To assess his quality of life, Gates asks himself different questions that we should be asking ourselves as we age–different from those of our youth.
For the 25-year-old Gates, the only question that mattered was posed to assess his business success at the end of the year: Is Microsoft software making the personal-computing dream come true?
A new set of questions
In his final 2018 blog post on Gates Notes, he said that he still assesses the quality of his work, but the questions are very different from the ones he would have asked in his 20s. Here they are:
- Did I devote enough time to my family?
- Did I learn enough new things?
- Did I develop new friendships and deepen old ones?
Gates readily admits these questions would have been “laughable” to him at 25; at 63, they’re that much more meaningful.
Oh, and then there’s this question tossed in for good measure, courtesy of Gates’s friend and mentor, Warren Buffett:
“Do the people you care about love you back?”
This is Buffett’s own measure of success, which is about as good a metric as you will find, says Gates.
Assess the quality of your life
At the end of every year, measuring work, income, or business performance is certainly important to gauge our success. But how many of us actually sit down and reflect on the quality of our personal lives?
Taking it a step further–the Bill Gates and Warren Buffett way–it’s what we do to help impact other people’s lives that should matter most in the quality-of-life metric. And since you and I aren’t billionaires, we have to start with our own families, friends, work (if you’re in a leadership role), and local communities. What are we doing to make people’s lives better within our sphere of influence?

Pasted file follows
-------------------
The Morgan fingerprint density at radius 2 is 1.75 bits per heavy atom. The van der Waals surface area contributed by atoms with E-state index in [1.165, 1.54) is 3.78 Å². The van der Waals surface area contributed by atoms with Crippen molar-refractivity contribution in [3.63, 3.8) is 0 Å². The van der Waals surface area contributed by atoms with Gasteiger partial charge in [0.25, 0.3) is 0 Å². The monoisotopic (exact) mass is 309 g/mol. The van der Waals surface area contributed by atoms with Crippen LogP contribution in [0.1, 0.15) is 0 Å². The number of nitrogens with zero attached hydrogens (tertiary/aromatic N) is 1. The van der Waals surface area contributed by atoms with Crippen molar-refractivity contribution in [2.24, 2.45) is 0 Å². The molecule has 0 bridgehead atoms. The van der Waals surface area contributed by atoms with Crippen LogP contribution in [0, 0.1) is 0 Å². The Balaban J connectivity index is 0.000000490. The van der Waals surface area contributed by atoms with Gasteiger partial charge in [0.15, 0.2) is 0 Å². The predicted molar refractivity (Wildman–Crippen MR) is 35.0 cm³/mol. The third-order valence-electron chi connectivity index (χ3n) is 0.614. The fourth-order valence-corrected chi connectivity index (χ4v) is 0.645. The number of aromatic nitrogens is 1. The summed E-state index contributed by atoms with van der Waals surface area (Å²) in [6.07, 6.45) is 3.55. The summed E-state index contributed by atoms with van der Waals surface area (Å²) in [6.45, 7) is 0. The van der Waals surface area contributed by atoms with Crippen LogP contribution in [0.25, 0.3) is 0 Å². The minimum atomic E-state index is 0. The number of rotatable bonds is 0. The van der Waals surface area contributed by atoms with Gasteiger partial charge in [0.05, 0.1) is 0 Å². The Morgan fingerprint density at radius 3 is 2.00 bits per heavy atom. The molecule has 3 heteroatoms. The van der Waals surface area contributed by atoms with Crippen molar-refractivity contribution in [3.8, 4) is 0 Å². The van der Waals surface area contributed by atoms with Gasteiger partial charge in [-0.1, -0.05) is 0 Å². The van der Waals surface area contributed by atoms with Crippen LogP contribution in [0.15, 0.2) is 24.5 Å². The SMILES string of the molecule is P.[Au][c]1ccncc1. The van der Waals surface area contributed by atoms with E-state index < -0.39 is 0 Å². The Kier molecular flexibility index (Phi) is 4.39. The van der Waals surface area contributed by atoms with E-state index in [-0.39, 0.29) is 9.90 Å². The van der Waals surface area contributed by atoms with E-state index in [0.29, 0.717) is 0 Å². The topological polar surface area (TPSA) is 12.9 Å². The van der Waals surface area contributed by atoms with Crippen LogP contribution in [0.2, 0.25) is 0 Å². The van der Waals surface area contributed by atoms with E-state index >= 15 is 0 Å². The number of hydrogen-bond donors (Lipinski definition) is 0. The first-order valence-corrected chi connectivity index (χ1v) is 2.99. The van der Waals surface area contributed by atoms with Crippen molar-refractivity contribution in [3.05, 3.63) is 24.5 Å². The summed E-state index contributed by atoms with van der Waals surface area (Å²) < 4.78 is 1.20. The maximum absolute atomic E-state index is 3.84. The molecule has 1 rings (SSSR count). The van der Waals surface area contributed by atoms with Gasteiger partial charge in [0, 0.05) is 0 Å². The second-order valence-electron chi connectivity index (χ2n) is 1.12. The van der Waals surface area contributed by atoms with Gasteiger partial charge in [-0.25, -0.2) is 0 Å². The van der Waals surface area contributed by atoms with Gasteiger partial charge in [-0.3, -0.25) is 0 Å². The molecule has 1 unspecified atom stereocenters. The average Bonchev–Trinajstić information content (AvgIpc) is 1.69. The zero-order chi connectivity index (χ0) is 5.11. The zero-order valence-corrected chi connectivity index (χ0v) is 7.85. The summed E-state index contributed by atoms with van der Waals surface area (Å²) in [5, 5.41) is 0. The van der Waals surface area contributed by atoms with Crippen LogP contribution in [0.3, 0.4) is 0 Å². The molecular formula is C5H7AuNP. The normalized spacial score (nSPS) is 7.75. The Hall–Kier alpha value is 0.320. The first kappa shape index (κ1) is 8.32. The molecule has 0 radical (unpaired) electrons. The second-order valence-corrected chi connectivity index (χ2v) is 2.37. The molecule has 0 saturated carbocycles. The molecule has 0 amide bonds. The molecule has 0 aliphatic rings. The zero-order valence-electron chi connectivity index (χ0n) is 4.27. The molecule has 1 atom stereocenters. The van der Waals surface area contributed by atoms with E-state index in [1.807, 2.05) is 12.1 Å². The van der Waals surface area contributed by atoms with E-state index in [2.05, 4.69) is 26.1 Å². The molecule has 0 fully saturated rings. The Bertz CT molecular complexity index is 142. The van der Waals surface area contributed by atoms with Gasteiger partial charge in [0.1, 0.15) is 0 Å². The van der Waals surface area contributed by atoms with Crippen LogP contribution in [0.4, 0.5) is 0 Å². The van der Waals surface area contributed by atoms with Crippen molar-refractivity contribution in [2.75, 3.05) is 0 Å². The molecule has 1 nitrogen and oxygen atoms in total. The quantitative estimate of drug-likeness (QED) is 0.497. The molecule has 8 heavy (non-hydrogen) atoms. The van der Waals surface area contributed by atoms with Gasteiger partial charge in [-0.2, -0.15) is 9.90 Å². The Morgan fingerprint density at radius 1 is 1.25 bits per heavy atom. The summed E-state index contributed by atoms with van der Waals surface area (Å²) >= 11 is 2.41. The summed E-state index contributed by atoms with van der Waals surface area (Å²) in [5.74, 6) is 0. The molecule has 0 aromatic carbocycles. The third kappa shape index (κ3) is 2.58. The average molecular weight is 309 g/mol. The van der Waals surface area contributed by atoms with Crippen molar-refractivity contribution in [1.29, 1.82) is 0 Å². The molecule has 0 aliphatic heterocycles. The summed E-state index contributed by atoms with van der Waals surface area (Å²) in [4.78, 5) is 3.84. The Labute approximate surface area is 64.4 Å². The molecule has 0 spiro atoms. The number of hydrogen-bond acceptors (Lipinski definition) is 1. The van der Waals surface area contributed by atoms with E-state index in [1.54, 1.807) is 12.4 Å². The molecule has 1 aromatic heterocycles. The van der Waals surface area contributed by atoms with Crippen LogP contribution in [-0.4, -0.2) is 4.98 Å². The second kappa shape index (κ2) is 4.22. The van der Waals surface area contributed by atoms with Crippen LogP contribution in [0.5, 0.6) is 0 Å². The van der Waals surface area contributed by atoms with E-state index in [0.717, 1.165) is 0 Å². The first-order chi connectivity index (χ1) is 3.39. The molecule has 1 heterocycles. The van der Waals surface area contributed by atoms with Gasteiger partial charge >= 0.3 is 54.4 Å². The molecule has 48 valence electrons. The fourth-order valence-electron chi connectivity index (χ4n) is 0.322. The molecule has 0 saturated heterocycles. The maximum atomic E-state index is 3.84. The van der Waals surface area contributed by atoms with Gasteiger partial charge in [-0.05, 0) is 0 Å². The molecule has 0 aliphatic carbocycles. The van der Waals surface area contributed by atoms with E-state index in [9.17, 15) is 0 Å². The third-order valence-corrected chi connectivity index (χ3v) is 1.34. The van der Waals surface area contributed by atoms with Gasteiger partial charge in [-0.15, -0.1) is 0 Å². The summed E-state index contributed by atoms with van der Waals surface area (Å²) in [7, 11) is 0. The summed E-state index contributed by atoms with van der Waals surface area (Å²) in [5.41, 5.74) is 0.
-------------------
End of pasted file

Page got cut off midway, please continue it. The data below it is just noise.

Buffett knows this principle well. He once told a group of students at Georgia Tech his definition of success:
Basically, when you get to my age, you’ll really measure your success in life by how many of the people you want to have love you actually do love you. That’s the ultimate test of how you have lived your life. The trouble with love is that you can’t buy it. But the only way to get love is to be lovable. The more you give love away, the more you get.
As the third richest person in the world, Buffett lives what he preaches with his commitment to philanthropy, like the Giving Pledge, which invites the richest people on the planet to pledge a big chunk of their wealth to charitable causes.
Gates “gives his love away” through his Bill and Melinda Gates Foundation, pledging billions to enhance health care, fight disease, reduce extreme poverty, and, in the U.S., to expand educational opportunities.
Originally published on Inc.
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